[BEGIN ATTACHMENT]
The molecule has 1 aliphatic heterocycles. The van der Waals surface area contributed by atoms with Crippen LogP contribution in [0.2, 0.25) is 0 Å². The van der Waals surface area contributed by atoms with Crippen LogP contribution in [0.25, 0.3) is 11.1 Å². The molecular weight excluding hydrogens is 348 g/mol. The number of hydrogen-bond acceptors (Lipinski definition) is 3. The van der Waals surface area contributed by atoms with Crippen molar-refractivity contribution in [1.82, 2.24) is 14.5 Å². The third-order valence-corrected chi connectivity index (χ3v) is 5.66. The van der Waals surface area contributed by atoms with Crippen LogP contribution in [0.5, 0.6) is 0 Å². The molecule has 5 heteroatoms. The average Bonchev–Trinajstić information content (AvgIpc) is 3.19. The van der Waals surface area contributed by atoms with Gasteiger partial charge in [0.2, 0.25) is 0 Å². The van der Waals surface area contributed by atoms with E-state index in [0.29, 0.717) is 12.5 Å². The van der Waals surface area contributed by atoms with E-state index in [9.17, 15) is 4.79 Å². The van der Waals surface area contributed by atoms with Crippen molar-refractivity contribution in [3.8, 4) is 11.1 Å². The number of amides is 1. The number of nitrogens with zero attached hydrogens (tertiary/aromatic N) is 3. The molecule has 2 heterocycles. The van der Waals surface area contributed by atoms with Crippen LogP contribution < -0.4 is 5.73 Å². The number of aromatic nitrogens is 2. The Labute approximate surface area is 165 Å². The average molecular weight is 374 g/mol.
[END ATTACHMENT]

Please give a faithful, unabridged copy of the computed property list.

The molecule has 1 aliphatic heterocycles. The van der Waals surface area contributed by atoms with Crippen LogP contribution in [0.2, 0.25) is 0 Å². The van der Waals surface area contributed by atoms with Crippen LogP contribution in [0.25, 0.3) is 11.1 Å². The molecular weight excluding hydrogens is 348 g/mol. The number of hydrogen-bond acceptors (Lipinski definition) is 3. The van der Waals surface area contributed by atoms with Crippen molar-refractivity contribution in [1.82, 2.24) is 14.5 Å². The third-order valence-corrected chi connectivity index (χ3v) is 5.66. The van der Waals surface area contributed by atoms with Crippen LogP contribution in [0.5, 0.6) is 0 Å². The molecule has 5 heteroatoms. The average Bonchev–Trinajstić information content (AvgIpc) is 3.19. The van der Waals surface area contributed by atoms with Gasteiger partial charge in [0.2, 0.25) is 0 Å². The van der Waals surface area contributed by atoms with E-state index in [0.29, 0.717) is 12.5 Å². The van der Waals surface area contributed by atoms with E-state index in [9.17, 15) is 4.79 Å². The van der Waals surface area contributed by atoms with Crippen molar-refractivity contribution in [3.8, 4) is 11.1 Å². The number of amides is 1. The number of nitrogens with zero attached hydrogens (tertiary/aromatic N) is 3. The molecule has 2 heterocycles. The van der Waals surface area contributed by atoms with Crippen LogP contribution < -0.4 is 5.73 Å². The number of aromatic nitrogens is 2. The Labute approximate surface area is 165 Å². The average molecular weight is 374 g/mol.